IDF No Longer Bullet-Proof in Defense Budget Battle

YERUSHALAYIM (Reuters) -
Israeli soldiers from the Shaked Battalion of the Givati Infantry carry their lightly injured comrade on a stretcher during a drill near near Be’er Sheva last week. (REUTERS/Baz Ratner)
Israeli soldiers from the Shaked Battalion of the Givati Infantry carry their lightly injured comrade on a stretcher during a drill near near Be’er Sheva last week. (REUTERS/Baz Ratner)

Israel’s Defense Ministry has for weeks been engaged in a public battle with the Finance Ministry, which is seeking to slash Israel’s largest budget and dismisses warnings that cuts will make it harder to provide security.

The Treasury is seeking an $870 million cut in defense funds, which at about $14.5 billion makes up some 17 percent of Israel’s total budget. The Defense Ministry, in turn, has cautioned that Israel’s security will be compromised unless its funding is increased.

The dispute has pitted defense and finance officials against each other, making mutual threats in the media. Some see it as a sign of change in Israel’s attitude toward its military, whose funding requests once went unquestioned.

As the debate continued, defense sources said on Sunday the air force had halted many training flights due to budgetary constraints — a move that some commentators dismissed as a scare tactic.

“After several years of false alarms, the defense apparatus is now finding it hard to persuade the government that this time the wolf has really come to prey on the herd,” wrote Amos Harel, Haaretz defense analyst.

“The citizenry is not impressed by the generals’ threats.”

Back in the 1970s, Israel’s defense budget represented about 30 percent of GDP. In a growing Israeli economy, it now stands at about seven percent, a figure still far higher than in Western countries.

“There is now an idea that security does not only mean defense budget. People understand that education and health and social services are security as well,” said Yesh Atid lawmaker Ofer Shelah, who is a member of both the Finance and Foreign Affairs and Defense committees in the Knesset.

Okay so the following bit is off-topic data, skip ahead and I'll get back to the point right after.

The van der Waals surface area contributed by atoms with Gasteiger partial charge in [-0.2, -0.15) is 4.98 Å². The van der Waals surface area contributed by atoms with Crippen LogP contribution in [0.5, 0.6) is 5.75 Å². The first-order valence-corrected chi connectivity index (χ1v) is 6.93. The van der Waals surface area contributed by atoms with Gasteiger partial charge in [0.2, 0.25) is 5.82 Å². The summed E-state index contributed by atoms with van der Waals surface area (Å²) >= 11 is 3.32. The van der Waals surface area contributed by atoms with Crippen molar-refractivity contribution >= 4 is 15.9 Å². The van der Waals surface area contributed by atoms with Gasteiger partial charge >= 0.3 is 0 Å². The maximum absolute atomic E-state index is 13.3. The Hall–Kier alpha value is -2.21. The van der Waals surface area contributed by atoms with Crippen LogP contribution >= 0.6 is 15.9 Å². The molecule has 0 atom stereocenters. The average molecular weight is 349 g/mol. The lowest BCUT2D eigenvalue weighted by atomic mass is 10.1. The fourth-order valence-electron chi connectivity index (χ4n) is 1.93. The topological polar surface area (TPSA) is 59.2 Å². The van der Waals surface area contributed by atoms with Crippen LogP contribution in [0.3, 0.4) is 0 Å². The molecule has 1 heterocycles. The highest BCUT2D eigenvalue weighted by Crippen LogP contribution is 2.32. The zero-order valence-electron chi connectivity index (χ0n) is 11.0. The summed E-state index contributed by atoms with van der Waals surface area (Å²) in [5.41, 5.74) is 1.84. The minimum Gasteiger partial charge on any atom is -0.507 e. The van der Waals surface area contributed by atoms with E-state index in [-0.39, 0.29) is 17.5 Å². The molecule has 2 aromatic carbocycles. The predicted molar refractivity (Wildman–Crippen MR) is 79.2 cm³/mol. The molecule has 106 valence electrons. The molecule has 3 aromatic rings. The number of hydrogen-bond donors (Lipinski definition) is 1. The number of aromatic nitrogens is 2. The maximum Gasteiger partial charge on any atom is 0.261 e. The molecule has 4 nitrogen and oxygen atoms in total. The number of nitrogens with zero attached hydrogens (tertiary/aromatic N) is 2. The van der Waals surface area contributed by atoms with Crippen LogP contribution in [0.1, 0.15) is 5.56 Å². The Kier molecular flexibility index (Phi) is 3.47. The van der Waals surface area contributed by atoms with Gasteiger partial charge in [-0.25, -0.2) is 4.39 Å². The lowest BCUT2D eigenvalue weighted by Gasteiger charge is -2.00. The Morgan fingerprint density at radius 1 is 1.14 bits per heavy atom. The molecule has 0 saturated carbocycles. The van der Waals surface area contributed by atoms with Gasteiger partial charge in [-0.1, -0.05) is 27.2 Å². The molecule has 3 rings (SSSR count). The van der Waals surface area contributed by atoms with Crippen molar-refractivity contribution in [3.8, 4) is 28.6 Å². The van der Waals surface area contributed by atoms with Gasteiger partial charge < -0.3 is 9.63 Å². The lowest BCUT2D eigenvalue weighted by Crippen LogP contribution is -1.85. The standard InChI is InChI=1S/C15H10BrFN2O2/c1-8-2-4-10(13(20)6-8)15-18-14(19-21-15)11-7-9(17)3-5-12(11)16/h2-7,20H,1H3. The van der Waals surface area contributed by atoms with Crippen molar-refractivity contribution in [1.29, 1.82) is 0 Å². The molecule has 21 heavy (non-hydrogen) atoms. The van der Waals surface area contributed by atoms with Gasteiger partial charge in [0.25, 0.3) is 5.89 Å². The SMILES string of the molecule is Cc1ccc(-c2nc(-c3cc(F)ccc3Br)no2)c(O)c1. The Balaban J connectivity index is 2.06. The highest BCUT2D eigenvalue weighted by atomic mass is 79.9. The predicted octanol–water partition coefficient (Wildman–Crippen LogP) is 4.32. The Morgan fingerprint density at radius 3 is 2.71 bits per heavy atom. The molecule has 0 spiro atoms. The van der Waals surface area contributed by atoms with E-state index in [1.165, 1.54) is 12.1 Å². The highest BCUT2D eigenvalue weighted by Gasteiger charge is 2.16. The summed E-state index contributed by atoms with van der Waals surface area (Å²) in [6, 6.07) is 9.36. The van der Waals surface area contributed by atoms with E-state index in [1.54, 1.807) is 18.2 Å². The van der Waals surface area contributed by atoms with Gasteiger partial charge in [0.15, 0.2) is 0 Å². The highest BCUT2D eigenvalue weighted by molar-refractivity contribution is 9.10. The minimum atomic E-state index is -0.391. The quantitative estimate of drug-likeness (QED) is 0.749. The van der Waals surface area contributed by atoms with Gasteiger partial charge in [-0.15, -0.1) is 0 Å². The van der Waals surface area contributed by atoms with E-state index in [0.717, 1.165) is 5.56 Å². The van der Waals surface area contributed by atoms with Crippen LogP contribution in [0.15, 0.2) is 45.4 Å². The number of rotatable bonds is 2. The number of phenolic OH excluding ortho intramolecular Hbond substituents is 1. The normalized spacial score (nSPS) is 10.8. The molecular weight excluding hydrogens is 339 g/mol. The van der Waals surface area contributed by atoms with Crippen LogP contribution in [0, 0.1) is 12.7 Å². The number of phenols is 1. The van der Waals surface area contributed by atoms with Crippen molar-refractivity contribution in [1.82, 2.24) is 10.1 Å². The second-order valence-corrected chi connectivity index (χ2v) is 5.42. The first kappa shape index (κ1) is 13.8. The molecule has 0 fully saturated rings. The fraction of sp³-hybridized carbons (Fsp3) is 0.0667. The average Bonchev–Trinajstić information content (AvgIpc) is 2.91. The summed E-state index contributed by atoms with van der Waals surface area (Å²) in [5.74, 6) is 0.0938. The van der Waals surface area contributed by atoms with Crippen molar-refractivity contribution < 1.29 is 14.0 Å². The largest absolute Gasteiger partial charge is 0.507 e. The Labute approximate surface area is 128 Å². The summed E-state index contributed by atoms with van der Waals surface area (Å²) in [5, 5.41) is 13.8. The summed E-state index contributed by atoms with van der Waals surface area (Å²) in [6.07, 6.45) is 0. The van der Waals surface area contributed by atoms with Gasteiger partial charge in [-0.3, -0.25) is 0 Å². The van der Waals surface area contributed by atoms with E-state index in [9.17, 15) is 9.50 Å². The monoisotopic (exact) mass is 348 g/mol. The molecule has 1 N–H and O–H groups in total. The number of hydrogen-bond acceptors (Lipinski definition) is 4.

“It is a growing debate that was once considered sacrilegious in Israel,” Shelah said.

In May, Defense Minister Moshe Yaalon, citing funding issues, called off a major homefront military drill.

“Delaying the drill is the first step on the way to an almost complete halt of military and defense training because of budget constraints. This is not a game, and we are not instilling fear,” a senior defense official said in the announcement.

But Yaakov Lifshitz, of the Begin-Sadat Center for Strategic Studies, believes the Defense Ministry should be more responsible with its financial resources and questioned whether the public would accept such an argument.

“On the face of it, this announcement is creating some antagonism. We are talking about a budget of 60 billion shekels ($17.3 billion) … what’s to stop the air force from training?”

Finance Ministry officials say cuts can be made elsewhere, especially to generous pensions paid to officers who often retire in their 40s and then embark on a second career.

Netanyahu issued a statement last week in which he urged both sides to stop bickering and hold “a substantive discussion” until he makes his decision in the coming weeks.

In past years when the finance ministry cut the defense budget, defense officials tended to request more funds after the budget was approved. Following a public debate, the prime minister usually approved the increases.